Kai Ryssdal: From the Marketplace desk of bad banking behavior, this today: One short week after being accused of illegally hiding billions of dollars of transactions it did for Iranian clients, Britain's Standard Chartered bank settled today with New York's top financial regulator. It's the usual deal -- a several-hundred-million-dollar settlement, probably, once the details are known. No admission of wrongdoing and the dodging of possibly stiffer penalties.
From New York, Marketplace's Stacey Vanek Smith has more.
Stacey Vanek Smith: Standard Chartered is accused of laundering money from Iran through its New York branch in violation of international sanctions -- 60,000 transactions totaling at least $250 billion have been called into question.
Lance Kimmel is a securities attorney.
Lance Kimmel: I think this is a total and complete victory for the New York Department of Financial Services. This settlement is stunning in the speed in which it was arrived at as well as the amount for which it was settled.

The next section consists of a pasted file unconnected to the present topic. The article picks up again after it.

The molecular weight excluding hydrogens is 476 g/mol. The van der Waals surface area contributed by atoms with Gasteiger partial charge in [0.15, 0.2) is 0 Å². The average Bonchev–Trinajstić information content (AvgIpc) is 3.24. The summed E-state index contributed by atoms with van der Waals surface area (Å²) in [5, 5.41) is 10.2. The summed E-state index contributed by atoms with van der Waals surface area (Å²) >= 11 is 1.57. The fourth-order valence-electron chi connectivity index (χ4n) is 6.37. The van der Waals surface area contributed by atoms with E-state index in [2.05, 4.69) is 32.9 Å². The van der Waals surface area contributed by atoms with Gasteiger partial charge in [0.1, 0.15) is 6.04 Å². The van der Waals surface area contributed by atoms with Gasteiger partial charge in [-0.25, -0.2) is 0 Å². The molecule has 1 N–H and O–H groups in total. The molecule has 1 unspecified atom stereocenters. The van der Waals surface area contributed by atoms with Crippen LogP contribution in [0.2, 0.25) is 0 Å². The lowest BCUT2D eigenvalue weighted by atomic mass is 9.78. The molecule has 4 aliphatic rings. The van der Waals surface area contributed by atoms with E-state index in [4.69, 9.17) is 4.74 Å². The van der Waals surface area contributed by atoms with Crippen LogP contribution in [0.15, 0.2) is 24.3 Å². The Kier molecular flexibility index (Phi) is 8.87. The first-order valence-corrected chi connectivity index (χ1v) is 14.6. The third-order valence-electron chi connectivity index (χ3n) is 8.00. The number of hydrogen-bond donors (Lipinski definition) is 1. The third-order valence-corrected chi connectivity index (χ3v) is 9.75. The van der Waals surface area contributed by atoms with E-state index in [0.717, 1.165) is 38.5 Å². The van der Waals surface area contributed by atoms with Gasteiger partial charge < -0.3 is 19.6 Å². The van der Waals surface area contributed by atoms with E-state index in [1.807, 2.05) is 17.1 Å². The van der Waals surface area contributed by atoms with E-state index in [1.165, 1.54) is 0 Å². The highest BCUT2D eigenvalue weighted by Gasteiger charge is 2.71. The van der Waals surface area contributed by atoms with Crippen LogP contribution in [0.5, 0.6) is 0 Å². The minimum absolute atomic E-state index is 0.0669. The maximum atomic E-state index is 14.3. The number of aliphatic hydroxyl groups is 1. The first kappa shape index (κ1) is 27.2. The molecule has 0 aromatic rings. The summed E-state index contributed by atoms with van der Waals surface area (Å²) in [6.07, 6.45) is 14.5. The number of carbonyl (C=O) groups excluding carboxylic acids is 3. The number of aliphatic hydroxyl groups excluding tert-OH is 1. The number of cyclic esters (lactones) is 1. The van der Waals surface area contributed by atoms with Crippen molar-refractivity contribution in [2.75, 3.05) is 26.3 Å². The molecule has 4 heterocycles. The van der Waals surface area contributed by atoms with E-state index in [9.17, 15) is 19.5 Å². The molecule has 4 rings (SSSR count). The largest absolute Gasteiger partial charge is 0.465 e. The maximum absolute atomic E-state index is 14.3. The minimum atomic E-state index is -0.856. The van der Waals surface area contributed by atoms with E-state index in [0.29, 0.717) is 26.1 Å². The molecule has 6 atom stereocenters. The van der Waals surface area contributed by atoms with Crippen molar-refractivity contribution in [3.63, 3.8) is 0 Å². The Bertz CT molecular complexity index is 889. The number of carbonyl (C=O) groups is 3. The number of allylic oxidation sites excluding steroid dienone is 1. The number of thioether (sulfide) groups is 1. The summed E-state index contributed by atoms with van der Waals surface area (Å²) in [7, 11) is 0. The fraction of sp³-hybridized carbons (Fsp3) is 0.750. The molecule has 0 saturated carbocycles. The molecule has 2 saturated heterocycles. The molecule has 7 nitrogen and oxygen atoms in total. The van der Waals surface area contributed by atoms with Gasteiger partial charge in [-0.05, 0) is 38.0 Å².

Under the terms of the settlement, Standard Chartered will pay a $340 million civil penalty to New York state. The bank will also have to let a New York state official monitor its international business. Last week Standard Chartered denied the allegations, so why settle?
Kimmel: The threat of having its licence revoked by New York state.
Kimmel says New York's big leverage was that it could pull Standard Chartered's banking license. It had scheduled a hearing for tomorrow. That's now cancelled. Standard Chartered is still in settlement talks with federal regulators.
In New York, I'm Stacey Vanek Smith for Marketplace.